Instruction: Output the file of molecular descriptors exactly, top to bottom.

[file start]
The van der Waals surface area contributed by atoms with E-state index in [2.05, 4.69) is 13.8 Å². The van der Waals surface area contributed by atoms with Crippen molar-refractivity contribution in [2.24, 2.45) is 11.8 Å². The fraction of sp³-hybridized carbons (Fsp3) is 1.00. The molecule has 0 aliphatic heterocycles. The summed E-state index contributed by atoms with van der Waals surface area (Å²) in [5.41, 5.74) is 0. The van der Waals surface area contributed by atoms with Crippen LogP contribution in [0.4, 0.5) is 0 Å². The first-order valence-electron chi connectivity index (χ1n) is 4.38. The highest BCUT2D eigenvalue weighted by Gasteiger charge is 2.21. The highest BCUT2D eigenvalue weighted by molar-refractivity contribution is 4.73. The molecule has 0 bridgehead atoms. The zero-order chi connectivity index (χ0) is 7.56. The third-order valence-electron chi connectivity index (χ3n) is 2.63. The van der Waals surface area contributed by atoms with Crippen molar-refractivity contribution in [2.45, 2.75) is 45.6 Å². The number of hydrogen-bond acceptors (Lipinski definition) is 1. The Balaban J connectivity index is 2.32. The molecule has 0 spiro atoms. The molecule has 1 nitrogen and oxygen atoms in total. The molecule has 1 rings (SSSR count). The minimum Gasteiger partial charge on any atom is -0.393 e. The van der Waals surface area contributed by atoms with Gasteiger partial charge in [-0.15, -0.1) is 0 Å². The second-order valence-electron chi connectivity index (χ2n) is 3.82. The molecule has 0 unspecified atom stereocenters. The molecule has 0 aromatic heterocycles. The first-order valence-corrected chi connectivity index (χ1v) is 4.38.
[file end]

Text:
The van der Waals surface area contributed by atoms with E-state index in [2.05, 4.69) is 13.8 Å². The van der Waals surface area contributed by atoms with Crippen molar-refractivity contribution in [2.24, 2.45) is 11.8 Å². The fraction of sp³-hybridized carbons (Fsp3) is 1.00. The molecule has 0 aliphatic heterocycles. The summed E-state index contributed by atoms with van der Waals surface area (Å²) in [5.41, 5.74) is 0. The van der Waals surface area contributed by atoms with Crippen LogP contribution in [0.4, 0.5) is 0 Å². The first-order valence-electron chi connectivity index (χ1n) is 4.38. The highest BCUT2D eigenvalue weighted by Gasteiger charge is 2.21. The highest BCUT2D eigenvalue weighted by molar-refractivity contribution is 4.73. The molecule has 0 bridgehead atoms. The zero-order chi connectivity index (χ0) is 7.56. The third-order valence-electron chi connectivity index (χ3n) is 2.63. The van der Waals surface area contributed by atoms with Crippen molar-refractivity contribution in [2.45, 2.75) is 45.6 Å². The number of hydrogen-bond acceptors (Lipinski definition) is 1. The Balaban J connectivity index is 2.32. The molecule has 0 spiro atoms. The molecule has 1 nitrogen and oxygen atoms in total. The molecule has 1 rings (SSSR count). The minimum Gasteiger partial charge on any atom is -0.393 e. The van der Waals surface area contributed by atoms with Gasteiger partial charge in [-0.15, -0.1) is 0 Å². The second-order valence-electron chi connectivity index (χ2n) is 3.82. The molecule has 0 unspecified atom stereocenters. The molecule has 0 aromatic heterocycles. The first-order valence-corrected chi connectivity index (χ1v) is 4.38.